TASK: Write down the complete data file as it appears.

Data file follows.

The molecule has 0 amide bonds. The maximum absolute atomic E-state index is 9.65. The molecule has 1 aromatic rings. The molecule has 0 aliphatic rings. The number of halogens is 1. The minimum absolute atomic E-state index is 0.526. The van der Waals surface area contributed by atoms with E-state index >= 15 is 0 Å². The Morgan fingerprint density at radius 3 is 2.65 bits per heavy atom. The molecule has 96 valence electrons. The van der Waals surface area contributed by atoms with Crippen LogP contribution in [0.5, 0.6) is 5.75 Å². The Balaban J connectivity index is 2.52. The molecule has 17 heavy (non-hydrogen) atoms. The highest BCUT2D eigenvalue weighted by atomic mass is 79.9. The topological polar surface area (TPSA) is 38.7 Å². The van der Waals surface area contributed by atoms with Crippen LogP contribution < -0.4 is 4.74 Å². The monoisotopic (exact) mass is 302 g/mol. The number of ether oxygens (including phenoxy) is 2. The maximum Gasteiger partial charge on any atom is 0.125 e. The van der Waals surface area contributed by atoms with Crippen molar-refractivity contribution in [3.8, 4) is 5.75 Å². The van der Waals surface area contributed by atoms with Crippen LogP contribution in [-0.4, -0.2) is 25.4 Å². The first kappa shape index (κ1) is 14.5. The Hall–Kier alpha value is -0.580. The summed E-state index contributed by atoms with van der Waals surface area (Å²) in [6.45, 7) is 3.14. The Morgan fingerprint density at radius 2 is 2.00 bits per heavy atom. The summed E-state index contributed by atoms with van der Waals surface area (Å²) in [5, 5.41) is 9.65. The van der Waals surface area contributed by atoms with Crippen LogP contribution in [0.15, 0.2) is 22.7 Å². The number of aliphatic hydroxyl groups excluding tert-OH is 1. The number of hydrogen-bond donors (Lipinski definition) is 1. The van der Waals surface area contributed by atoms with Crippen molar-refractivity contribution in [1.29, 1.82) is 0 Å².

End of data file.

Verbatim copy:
The molecule has 0 amide bonds. The maximum absolute atomic E-state index is 9.65. The molecule has 1 aromatic rings. The molecule has 0 aliphatic rings. The number of halogens is 1. The minimum absolute atomic E-state index is 0.526. The van der Waals surface area contributed by atoms with E-state index >= 15 is 0 Å². The Morgan fingerprint density at radius 3 is 2.65 bits per heavy atom. The molecule has 96 valence electrons. The van der Waals surface area contributed by atoms with Crippen LogP contribution in [0.5, 0.6) is 5.75 Å². The Balaban J connectivity index is 2.52. The molecule has 17 heavy (non-hydrogen) atoms. The highest BCUT2D eigenvalue weighted by atomic mass is 79.9. The topological polar surface area (TPSA) is 38.7 Å². The van der Waals surface area contributed by atoms with Crippen LogP contribution < -0.4 is 4.74 Å². The monoisotopic (exact) mass is 302 g/mol. The number of ether oxygens (including phenoxy) is 2. The maximum Gasteiger partial charge on any atom is 0.125 e. The van der Waals surface area contributed by atoms with Crippen molar-refractivity contribution in [3.8, 4) is 5.75 Å². The van der Waals surface area contributed by atoms with Crippen LogP contribution in [-0.4, -0.2) is 25.4 Å². The first kappa shape index (κ1) is 14.5. The Hall–Kier alpha value is -0.580. The summed E-state index contributed by atoms with van der Waals surface area (Å²) in [6.45, 7) is 3.14. The Morgan fingerprint density at radius 2 is 2.00 bits per heavy atom. The summed E-state index contributed by atoms with van der Waals surface area (Å²) in [5, 5.41) is 9.65. The van der Waals surface area contributed by atoms with Crippen LogP contribution in [0.15, 0.2) is 22.7 Å². The number of aliphatic hydroxyl groups excluding tert-OH is 1. The number of hydrogen-bond donors (Lipinski definition) is 1. The van der Waals surface area contributed by atoms with Crippen molar-refractivity contribution in [1.29, 1.82) is 0 Å².